Light ’em up
Holiday season has begun. Turn on the lights.
Halloween, for most purposes, marks the beginning of seasonal events. Watch as the horizon begins to light up with strings and strings of lights snaking their way along the frames and ridgepoles of County homes.
In the final few weeks when days get shorter, the lights break out smiles as they light up the dark.
Cities like Shanghai, Hong Kong and Guangzhou would illuminate entire buildings. Often in walking down those faraway streets, crews would be on ropes and platforms wiring up new lights along the corners and window frames of skyscrapers. At night, organized light shows would play out along riverbanks and walkways in an effort to change the stern, concrete outline. Gray is not a popular color.
Some will find it exciting to try for all lights being the same. Others will tempt the color wheel with flaming beacons of many colors. Some houses will sport one or two strands. Get two rival neighbors and watch the fun as they attempt to outdo each other. Start with one string of lights over the door. Then, a hair net covering his neighbor’s shrubs. Soon a red globe appears, and then a blue, a white and a green. Our first neighbor thinks an even better display would be lighted figures of Santa and the elves.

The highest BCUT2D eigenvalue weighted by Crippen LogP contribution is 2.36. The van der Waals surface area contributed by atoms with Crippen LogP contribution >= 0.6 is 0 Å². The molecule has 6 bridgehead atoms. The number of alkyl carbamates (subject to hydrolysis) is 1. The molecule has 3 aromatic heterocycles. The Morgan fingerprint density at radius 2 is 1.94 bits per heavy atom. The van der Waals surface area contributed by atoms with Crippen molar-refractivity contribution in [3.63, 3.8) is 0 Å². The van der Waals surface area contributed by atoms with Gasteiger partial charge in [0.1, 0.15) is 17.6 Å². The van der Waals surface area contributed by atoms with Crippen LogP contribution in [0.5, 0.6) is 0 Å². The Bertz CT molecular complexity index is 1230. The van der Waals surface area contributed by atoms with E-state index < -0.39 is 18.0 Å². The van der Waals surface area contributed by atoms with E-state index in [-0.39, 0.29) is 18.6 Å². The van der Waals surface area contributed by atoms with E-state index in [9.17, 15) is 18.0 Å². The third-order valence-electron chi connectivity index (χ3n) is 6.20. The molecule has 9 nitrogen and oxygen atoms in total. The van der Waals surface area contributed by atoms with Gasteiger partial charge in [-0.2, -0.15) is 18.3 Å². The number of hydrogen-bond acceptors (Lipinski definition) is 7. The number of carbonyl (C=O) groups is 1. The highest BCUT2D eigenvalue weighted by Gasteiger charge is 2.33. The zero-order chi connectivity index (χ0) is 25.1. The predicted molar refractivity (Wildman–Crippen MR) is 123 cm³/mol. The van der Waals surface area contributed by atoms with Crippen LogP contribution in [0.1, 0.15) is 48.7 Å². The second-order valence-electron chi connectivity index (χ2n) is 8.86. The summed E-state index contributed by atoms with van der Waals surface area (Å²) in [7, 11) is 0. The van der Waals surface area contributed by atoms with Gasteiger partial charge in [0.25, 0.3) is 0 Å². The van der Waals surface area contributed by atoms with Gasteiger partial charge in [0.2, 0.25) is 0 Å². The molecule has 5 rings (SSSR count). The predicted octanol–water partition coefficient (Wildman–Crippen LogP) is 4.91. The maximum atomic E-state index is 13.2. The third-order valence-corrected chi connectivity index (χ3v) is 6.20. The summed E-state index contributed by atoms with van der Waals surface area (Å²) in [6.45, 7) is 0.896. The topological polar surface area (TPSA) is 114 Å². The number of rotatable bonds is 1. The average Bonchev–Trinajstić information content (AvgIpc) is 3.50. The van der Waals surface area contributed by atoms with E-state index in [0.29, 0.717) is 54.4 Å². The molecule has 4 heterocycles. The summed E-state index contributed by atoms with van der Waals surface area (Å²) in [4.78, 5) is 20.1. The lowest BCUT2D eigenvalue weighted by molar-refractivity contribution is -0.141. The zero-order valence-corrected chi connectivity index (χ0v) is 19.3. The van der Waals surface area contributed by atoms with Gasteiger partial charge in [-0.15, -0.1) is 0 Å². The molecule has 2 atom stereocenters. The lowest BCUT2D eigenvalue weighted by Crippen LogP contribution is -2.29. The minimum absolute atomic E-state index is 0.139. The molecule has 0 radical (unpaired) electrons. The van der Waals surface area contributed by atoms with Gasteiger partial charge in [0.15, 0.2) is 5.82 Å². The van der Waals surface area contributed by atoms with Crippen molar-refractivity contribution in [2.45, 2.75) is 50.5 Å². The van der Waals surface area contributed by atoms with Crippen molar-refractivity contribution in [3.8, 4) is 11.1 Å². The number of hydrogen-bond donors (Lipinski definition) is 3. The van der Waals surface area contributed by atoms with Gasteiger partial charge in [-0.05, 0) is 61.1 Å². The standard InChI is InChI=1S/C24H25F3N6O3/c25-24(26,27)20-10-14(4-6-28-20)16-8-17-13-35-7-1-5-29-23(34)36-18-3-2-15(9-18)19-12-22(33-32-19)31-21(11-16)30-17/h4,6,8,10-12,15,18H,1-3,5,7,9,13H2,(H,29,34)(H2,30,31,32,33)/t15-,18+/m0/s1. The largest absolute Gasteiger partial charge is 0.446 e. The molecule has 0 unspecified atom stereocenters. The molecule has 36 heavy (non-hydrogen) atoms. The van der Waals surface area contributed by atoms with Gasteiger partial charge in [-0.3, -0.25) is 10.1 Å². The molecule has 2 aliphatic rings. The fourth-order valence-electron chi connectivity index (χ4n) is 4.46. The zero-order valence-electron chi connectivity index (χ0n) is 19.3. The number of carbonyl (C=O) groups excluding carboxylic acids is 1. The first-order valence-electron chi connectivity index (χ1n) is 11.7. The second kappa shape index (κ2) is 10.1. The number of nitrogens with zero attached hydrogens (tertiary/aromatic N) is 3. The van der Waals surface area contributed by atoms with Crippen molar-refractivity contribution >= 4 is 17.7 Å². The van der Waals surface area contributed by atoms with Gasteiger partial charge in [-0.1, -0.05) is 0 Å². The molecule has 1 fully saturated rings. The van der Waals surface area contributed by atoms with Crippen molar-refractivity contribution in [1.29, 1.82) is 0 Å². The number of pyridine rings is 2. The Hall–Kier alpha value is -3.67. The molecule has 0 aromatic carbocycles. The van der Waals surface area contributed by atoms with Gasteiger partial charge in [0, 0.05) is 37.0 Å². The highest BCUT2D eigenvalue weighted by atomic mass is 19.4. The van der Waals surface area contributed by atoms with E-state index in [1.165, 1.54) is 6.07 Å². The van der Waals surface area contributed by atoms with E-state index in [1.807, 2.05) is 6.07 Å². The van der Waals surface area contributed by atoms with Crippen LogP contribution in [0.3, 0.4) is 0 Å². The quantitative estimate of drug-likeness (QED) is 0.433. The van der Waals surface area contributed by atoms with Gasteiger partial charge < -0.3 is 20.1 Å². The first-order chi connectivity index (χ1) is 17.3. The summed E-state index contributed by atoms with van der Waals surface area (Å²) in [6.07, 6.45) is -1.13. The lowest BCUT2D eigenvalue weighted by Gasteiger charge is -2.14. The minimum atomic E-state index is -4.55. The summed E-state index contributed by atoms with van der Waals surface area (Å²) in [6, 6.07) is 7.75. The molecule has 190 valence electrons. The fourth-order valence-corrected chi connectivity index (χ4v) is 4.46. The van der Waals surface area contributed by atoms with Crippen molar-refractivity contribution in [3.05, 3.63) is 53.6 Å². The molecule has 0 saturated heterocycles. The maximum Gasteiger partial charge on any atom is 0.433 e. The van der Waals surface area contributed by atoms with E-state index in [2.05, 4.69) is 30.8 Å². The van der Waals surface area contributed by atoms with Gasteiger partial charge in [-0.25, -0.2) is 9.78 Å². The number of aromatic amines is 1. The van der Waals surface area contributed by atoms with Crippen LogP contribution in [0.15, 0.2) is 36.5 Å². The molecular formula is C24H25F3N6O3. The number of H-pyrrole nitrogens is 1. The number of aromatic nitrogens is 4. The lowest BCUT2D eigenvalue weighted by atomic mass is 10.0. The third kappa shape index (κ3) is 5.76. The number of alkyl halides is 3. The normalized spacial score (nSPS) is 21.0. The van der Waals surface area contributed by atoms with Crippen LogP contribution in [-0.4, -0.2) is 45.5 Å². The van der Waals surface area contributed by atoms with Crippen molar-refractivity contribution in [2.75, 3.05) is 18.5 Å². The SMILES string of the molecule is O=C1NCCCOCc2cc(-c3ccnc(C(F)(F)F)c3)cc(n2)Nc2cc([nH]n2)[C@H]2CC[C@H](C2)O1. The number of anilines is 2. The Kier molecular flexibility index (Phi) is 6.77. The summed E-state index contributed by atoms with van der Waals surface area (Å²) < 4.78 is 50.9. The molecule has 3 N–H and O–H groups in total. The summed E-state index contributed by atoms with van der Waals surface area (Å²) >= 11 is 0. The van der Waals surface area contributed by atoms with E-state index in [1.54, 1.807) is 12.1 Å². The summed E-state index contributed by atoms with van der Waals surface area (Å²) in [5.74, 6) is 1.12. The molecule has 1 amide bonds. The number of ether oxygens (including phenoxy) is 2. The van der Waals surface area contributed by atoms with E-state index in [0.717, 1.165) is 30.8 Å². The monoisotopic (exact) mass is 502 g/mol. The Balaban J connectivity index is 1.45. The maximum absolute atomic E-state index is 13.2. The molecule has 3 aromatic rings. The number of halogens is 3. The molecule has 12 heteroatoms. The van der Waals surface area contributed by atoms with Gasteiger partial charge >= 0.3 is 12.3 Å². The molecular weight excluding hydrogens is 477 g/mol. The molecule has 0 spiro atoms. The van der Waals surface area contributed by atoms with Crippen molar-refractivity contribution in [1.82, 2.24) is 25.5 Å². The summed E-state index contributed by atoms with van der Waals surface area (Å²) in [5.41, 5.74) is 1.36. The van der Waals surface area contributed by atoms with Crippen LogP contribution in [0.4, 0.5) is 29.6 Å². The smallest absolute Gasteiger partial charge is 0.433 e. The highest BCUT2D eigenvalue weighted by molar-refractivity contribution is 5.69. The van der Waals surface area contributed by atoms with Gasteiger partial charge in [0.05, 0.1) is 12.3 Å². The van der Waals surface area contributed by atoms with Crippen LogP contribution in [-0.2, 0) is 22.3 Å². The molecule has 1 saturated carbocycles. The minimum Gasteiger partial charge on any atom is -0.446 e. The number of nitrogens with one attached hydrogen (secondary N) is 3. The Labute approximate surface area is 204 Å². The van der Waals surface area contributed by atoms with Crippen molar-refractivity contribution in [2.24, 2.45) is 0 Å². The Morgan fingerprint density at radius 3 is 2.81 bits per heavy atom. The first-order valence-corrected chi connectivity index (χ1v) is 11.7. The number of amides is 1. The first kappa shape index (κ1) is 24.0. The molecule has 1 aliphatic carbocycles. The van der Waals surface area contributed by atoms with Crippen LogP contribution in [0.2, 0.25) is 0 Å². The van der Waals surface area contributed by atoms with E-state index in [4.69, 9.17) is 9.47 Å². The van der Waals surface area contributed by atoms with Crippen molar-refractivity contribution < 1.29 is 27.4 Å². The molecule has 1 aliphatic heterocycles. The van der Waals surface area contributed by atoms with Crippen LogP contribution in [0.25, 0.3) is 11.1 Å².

Soon, entire neighborhoods will be engulfed in brilliant dots of light, scaring away that cold, winter darkness.
Hilltop to valley on a clear night in the season makes for a fanciful drive. Businesses get into the mix, and then there are the light parades. How many twinkling lights can be put on a tractor? There is always room for one more.
For the best pictures, turn your phone horizontal before taking the picture.
Go ahead, light up the neighborhood. The neighbors will appreciate the simple gesture.
Orpheus Allison is a photojournalist living in The County who graduated from UMPI and earned a master of liberal arts degree from the University of North Carolina. He began his journalism career at WAGM television later working in many different areas of the US. After 20 years of television he changed careers and taught in China and Korea.